RESIDENTS’ fears failed to stop alcohol being sold from a new Bognor Regis shop for 15 hours a day.
The worries about an increase in anti-social behaviour and street drinking if Sibel’s Mini Market was allowed to stock booze were not enough to stop councillors granting it a premises licence.
But the chairman of Arun District Council’s licensing sub-committee, Cllr Graham Tyler, told the small group of residents present their concerns about drunks and street drinking had been taken into account.
He said: “I would remind the applicant that we take all the licensing objectives very seriously.
“With that in mind, I would say to residents you can bring the matter back to this sub-committee if any evidence-based breaches occur.”
The sub-committee was held by Arun District Council last Friday after it received objections to Bulent Colak’s bid to sell alcohol from Sibel’s Mini Market which he will open 8am-11pm daily in a former shop in Hawthorn Road.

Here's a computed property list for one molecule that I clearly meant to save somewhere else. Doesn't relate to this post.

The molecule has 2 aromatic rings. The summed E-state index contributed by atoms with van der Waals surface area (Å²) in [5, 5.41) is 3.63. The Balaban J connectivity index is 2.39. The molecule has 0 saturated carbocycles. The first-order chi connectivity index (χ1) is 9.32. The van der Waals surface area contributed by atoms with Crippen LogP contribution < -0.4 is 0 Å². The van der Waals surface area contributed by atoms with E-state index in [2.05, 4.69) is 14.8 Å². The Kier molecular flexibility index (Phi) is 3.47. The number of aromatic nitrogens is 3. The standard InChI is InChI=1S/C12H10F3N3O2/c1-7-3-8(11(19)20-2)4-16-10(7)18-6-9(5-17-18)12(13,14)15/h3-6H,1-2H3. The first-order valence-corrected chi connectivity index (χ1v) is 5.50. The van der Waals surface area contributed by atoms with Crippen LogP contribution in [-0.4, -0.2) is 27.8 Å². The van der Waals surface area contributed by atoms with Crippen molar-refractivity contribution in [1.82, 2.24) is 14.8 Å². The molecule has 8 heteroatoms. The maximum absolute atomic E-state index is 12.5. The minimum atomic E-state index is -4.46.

The protests were voiced by one of the residents’ town and district councillors, Roger Nash.
Cllr Nash (Lab) said: “There is a great deal of concern and worry within Bognor about the whole issue of alcohol and street drinking.
“I don’t have any problem with the shop being re-established, but without the alcohol licence.
“We do not need another licensed premises in a street where there are four other licensed premises within 300m.”
He was concerned the location of Sibel’s on its corner with Linden Road was on a route along which hundreds of school pupils walked daily.
Cllr Pat Dillon (Con), Bognor Regis Town Council planning and licensing committee’s chairman, also spoke for residents.
But Mr Colak, who works at two shops in Worthing, said he had never experienced any problems in the five years in which he had sold alcohol.
“I have never had any trouble with the police or the local area people in those five years.
“I believe I can take care of the kids and the street-drinkers as well,” he said.
His barrister, Elinor Hoile, said: “This will simply be another outlet for people to buy alcohol. It will not attract additional people buying more alcohol.”
Mr Colak would run a Challenge 25 scheme in selling alcohol.
This was among 30 conditions he had agreed for his premises licence. Others included a sales refusal book, 24 hour CCTV, an alarm system to the police and at least two members of staff on duty.